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June 2017

Time to get on board To begin this special 12-page report on AV over IP, Ian McMurray looks at the different factors that are driving the move to this new paradigm. It’s said that, if something is inevitable, the best thing to do is embrace it. Is that how the AV industry is viewing the growing significance of AVoIP?


veryone – well, almost everyone – knows that it was Tim (now Sir Tim) Berners-Lee who invented the World Wide Web in 1989. Rather less well known are Bob Khan and Vint Cerf, without whose invention the internet we know today wouldn’t be possible. TCP/IP – widely referred to as just ‘IP’ – will, depending on who you believe, enable between 20 billion and 75 billion devices to be connected to the internet by 2020.

‘Integrators have the opportunity to move away from the pack, become leaders, and offer all those benefits to their clients’ Chris Scurto, ZeeVee

‘Ubiquitous’ doesn’t begin to describe IP. As such, it was always inevitable that, at some point, it would begin to encroach on the world of AV. After all: we already consume huge amounts of video using IP; according to Cisco, by 2020, a million minutes of video will cross the

network – every second. The success of Spotify, Apple Music and Pandora testify to how much we rely on IP for audio. Earlier this year, Spotify announced that it now has over 50 million paid subscribers, while Pandora claims 21.96 billion hours of listening in 2016.

Everyone’s a winner But just because something is inescapable doesn’t mean it’s ideal – or even right. Does the AV industry stand to gain from IP’s inexorable march? The answer seems to be a resounding ‘yes’: everyone, including end-users, manufacturers and integrators, comes out a winner. “End-users gain all of the economies and benefits that have propelled data and voice over IP thus far, the opening up of new applications such as wireless transmission, the ability to reach much longer distances, the ability to hybridise between data types and the ability to sustain a much larger audience of concurrent consumption of AV,” believes Myles Carter, media relations manager at Matrox. “We know that the market needs simple solutions,” says David Margolin, marketing director at Kramer, which premiered the Kramer Network enterprise management platform for AV over IP solutions at ISE last year. “AVoIP will become the new AV standard eventually. Aside from the big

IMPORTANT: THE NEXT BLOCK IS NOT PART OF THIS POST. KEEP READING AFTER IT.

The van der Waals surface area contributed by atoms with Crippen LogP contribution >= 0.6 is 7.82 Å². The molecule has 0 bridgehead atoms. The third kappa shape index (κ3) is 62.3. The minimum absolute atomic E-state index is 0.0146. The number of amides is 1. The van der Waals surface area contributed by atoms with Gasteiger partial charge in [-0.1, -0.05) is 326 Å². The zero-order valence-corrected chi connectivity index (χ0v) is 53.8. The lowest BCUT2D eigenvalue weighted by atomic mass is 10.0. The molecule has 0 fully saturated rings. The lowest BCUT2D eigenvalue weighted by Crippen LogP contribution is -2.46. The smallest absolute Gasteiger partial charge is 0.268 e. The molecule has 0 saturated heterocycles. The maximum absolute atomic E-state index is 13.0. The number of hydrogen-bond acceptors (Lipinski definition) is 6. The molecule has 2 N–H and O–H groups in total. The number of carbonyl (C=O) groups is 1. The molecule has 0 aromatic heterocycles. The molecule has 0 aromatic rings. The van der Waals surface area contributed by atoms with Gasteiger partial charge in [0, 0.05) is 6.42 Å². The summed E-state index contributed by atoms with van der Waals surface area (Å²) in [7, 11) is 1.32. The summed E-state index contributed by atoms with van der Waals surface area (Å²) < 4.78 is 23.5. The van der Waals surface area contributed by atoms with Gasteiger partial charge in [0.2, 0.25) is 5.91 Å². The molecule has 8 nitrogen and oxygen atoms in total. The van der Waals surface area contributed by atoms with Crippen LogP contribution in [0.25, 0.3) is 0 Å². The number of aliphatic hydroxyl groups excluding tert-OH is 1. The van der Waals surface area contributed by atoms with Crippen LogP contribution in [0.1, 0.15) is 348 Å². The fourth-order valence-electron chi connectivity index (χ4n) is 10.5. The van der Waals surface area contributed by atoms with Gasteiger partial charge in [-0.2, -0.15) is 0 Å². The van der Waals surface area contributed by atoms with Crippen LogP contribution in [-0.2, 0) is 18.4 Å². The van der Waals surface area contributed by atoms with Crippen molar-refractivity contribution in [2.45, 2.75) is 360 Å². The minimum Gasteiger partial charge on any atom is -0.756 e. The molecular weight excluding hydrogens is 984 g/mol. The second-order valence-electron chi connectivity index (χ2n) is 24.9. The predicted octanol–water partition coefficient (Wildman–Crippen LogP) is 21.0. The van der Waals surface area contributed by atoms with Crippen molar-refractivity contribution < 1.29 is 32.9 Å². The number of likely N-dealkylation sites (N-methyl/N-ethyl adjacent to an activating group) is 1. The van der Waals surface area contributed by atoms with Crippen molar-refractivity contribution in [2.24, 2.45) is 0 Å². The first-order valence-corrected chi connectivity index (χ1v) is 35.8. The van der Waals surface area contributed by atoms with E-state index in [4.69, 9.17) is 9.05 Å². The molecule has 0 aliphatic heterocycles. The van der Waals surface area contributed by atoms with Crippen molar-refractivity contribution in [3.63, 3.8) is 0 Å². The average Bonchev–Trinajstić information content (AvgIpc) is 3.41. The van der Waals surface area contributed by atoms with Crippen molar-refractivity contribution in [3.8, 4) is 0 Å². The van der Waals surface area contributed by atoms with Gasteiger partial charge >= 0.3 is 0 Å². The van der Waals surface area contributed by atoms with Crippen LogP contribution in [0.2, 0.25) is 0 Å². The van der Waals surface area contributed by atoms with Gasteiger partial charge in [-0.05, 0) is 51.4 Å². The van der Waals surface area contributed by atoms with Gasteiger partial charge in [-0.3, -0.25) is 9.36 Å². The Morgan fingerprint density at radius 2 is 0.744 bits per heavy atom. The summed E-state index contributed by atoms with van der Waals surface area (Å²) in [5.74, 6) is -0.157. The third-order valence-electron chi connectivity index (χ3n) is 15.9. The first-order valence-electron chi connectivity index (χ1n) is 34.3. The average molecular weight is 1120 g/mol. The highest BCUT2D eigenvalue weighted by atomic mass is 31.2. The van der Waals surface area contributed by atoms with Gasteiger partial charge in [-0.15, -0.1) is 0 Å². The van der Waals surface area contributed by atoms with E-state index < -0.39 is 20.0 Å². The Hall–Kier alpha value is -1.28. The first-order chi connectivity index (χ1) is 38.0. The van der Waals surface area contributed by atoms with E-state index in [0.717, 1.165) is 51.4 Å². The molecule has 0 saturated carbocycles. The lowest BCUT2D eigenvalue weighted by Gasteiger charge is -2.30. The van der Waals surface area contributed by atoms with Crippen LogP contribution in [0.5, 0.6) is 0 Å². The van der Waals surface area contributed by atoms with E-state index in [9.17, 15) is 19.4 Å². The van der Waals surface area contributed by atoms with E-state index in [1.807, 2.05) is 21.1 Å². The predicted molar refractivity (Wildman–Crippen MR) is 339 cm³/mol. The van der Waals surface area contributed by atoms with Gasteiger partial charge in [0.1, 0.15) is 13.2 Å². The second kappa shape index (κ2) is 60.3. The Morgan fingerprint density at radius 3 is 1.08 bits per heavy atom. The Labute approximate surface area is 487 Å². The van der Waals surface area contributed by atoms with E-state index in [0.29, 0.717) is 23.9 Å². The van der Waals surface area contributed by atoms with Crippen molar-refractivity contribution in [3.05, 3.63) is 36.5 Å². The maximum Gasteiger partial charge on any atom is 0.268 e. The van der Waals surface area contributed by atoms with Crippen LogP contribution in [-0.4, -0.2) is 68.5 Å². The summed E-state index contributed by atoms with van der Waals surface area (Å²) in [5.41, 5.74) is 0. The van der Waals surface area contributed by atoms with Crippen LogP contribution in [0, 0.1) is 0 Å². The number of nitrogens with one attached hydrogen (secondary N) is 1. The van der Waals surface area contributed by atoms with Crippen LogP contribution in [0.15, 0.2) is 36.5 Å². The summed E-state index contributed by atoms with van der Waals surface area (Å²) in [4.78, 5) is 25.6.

Key Points „ End-users, manufacturers and integrators all stand to benefit from the transition to an AVoIP world „ AVoIP has been enabled by silicon technology, higher-capacity/lower-cost switches, and developments in codecs „ The world of AVoIP is a different and unfamiliar one, and many in the industry foresee the need for substantial education and training „ Demand for AVoIP is being driven by end-users seeking integration, scalability, lower costs and new applications and complex AV installations, new AV owners are still looking for simple solutions for smaller meeting spaces that don’t require a high level of technology but do require remote management. Being able to identify, before the end-user, that there’s an issue with the meeting space is a key requirement. On top of that, being able to minimise downtime and provide a reliable user experience is equally important.” “Manufacturers gain a lowered barrier to entry for new products, since they now only need

Installation June 2017 Digital Edition  

AV integration in a networked world

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